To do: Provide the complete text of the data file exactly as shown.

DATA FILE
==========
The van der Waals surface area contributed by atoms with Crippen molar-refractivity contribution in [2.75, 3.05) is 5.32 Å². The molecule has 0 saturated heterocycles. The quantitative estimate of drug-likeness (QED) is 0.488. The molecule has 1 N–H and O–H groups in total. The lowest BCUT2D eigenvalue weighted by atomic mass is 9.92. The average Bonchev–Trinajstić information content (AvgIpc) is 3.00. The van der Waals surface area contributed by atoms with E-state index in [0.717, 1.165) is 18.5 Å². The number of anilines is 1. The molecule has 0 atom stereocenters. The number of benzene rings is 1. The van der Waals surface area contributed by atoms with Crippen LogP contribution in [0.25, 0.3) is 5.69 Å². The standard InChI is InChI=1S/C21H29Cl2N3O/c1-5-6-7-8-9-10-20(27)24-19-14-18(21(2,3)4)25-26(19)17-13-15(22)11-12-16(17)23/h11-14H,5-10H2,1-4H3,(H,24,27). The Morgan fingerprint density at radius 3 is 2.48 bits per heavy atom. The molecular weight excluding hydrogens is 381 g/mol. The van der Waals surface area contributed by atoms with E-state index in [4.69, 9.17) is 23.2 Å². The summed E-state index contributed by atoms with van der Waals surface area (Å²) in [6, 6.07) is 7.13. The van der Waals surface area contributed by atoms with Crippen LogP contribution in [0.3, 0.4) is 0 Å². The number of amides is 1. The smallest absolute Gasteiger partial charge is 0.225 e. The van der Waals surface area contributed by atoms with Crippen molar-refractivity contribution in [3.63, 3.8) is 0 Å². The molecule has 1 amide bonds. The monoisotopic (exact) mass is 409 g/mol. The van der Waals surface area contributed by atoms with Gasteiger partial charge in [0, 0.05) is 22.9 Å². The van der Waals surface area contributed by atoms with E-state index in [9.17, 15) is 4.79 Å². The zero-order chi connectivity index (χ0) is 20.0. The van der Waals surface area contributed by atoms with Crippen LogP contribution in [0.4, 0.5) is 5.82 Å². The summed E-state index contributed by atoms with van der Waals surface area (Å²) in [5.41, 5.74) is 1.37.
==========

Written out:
The van der Waals surface area contributed by atoms with Crippen molar-refractivity contribution in [2.75, 3.05) is 5.32 Å². The molecule has 0 saturated heterocycles. The quantitative estimate of drug-likeness (QED) is 0.488. The molecule has 1 N–H and O–H groups in total. The lowest BCUT2D eigenvalue weighted by atomic mass is 9.92. The average Bonchev–Trinajstić information content (AvgIpc) is 3.00. The van der Waals surface area contributed by atoms with E-state index in [0.717, 1.165) is 18.5 Å². The number of anilines is 1. The molecule has 0 atom stereocenters. The number of benzene rings is 1. The van der Waals surface area contributed by atoms with Crippen LogP contribution in [0.25, 0.3) is 5.69 Å². The standard InChI is InChI=1S/C21H29Cl2N3O/c1-5-6-7-8-9-10-20(27)24-19-14-18(21(2,3)4)25-26(19)17-13-15(22)11-12-16(17)23/h11-14H,5-10H2,1-4H3,(H,24,27). The Morgan fingerprint density at radius 3 is 2.48 bits per heavy atom. The molecular weight excluding hydrogens is 381 g/mol. The van der Waals surface area contributed by atoms with E-state index in [4.69, 9.17) is 23.2 Å². The summed E-state index contributed by atoms with van der Waals surface area (Å²) in [6, 6.07) is 7.13. The van der Waals surface area contributed by atoms with Crippen LogP contribution in [0.3, 0.4) is 0 Å². The number of amides is 1. The smallest absolute Gasteiger partial charge is 0.225 e. The van der Waals surface area contributed by atoms with Crippen molar-refractivity contribution in [3.63, 3.8) is 0 Å². The molecule has 1 amide bonds. The monoisotopic (exact) mass is 409 g/mol. The van der Waals surface area contributed by atoms with Gasteiger partial charge in [0, 0.05) is 22.9 Å². The van der Waals surface area contributed by atoms with E-state index in [9.17, 15) is 4.79 Å². The zero-order chi connectivity index (χ0) is 20.0. The van der Waals surface area contributed by atoms with Crippen LogP contribution in [0.4, 0.5) is 5.82 Å². The summed E-state index contributed by atoms with van der Waals surface area (Å²) in [5.41, 5.74) is 1.37.